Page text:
How We Missed the Rohingya Ethnic Cleansing—For Decades

John Washington
September 21, 2017

Aung San Suu Kyi won the Nobel Peace Prize, in 1991, while she was under house arrest by Myanmar’s ruling military junta. Freed in 2010, she was finally able to travel to Sweden to deliver her acceptance speech in 2012, using the occasion to describe visiting migrant workers and refugees in Thailand who, as she related, cried out to her that she not forget them. They meant, she said, “Don’t forget our plight. Don’t forget to do what you can to help us, don’t forget we also belong to your world.”

It’s impossible, however, to forget someone you’ve never known, which at least until recently seems to be the case for the Rohingya, the Muslim minority group in western Myanmar’s Rakhine State. Thousands of Rohingya are being systematically killed and hundreds of thousands expelled by security forces of the majority Buddhist Myanmar, in acts many are saying constitute genocide. Suu Kyi, who became the de facto leader of Myanmar in 2016, has repeatedly ignored, denied, and even defended the military’s persecution. “Show me a country without human rights issues,” she has said.

The current ethnic conflict is the result of centuries of fluctuating periods of peace, political strife, and outright bloodshed in a region at the crossroads of South and Southeast Asia. The Rohingya people, who are predominantly Muslim but also include some Hindu, speak their own language, and live primarily in western Myanmar’s Rakhine State, which borders Bangladesh and the Bay of Bengal. Place names and group names have changed repeatedly in the region: the term Rohingya only came into popularity in the 20th Century, Rakhine used to be known as Arakan, and Myanmar was recently Burma.

Muslim merchants began arriving along the coast of Burma as early as the 8th century, mixing with Buddhist and Hindu peoples already living in the region. The Muslim traders were predominantly doing business with the Buddhist coastal kingdom of Arakan, isolated by a mountain range from the Bamar kingdom, which ruled the central region of Burma.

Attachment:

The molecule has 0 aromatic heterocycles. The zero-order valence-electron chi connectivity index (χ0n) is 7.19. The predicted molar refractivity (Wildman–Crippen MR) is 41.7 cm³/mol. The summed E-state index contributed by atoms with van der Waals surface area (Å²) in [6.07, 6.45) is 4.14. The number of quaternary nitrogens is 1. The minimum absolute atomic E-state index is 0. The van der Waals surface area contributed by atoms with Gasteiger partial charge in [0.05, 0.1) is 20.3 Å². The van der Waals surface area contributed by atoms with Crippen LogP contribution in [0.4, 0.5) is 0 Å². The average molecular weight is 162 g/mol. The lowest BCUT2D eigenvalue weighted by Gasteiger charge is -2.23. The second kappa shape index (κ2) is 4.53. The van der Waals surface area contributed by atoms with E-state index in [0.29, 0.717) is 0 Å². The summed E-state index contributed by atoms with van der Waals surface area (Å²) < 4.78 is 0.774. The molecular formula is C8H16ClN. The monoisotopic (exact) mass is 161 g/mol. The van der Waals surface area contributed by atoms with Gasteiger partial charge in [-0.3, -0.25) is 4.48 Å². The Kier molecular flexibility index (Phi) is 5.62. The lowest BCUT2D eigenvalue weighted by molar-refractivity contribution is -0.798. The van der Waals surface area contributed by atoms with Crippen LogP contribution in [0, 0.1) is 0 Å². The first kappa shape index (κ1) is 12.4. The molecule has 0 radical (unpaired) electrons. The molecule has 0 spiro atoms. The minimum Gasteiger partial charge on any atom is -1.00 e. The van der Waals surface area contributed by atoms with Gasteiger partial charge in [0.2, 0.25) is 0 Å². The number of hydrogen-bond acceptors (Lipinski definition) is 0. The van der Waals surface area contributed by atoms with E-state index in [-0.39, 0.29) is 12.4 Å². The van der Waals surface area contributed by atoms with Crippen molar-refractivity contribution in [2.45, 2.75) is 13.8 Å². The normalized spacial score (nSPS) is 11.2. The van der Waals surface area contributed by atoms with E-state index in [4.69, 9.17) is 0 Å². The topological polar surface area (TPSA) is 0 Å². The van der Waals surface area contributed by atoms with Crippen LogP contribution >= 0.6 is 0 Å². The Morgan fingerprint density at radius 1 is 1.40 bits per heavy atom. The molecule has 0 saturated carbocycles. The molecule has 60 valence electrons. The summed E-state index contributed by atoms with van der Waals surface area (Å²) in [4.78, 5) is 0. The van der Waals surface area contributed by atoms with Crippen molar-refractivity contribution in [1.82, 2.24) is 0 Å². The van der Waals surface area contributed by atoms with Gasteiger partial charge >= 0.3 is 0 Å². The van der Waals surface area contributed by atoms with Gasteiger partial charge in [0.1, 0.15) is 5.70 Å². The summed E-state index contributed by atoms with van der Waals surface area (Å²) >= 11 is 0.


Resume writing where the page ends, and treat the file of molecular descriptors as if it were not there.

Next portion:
According to Francis Wade, author of Myanmar’s Enemy Within: Buddhist Violence and the Making of the Muslim “Other,” tensions arising from Islamic expansion provoked the early kings of Burma to launch slave-raiding campaigns in the Muslim villages. Eventually, Buddhism became the de facto religion of the country with the establishment of the kingdom of Mrauk-U in 1429. Mrauk-U was a protectorate of the broader Bengal Sultanate, which included parts of modern day eastern India and Bangladesh. Slave trade from both India and Bengal led to increases in population in the region, as well as ongoing diversification of ethnicity and religion.

By the late 19th Century, Burma was controlled by British colonialists. The British not only brought Indian (predominantly Muslim) migrants in order to expand the labor force, but promoted them to control trade and governance in the Arakan capital. As Wade writes, “More than half of the arable land in the delta was controlled by ‘non-resident landlords,’ the majority Indians.” Much as the Belgians in Rwanda used the Tutsis to subjugate the Hutus, the British used the Indian Muslims to control the Buddhists, a system that created deep resentment. Rakhine Buddhists eventually pushed back, launching a series of anti-Muslim attacks during the 1930s.

During World War II, the Rohingya supported the British, but the Rakhines and other Buddhists, hoping for an end to English imperialism, backed the Japanese. The British armed the Rohingya and established a guerrilla army, the “V Force,” pitting them against Japanese soldiers as well as their Buddhist neighbors, which further intensified the ethnic conflict.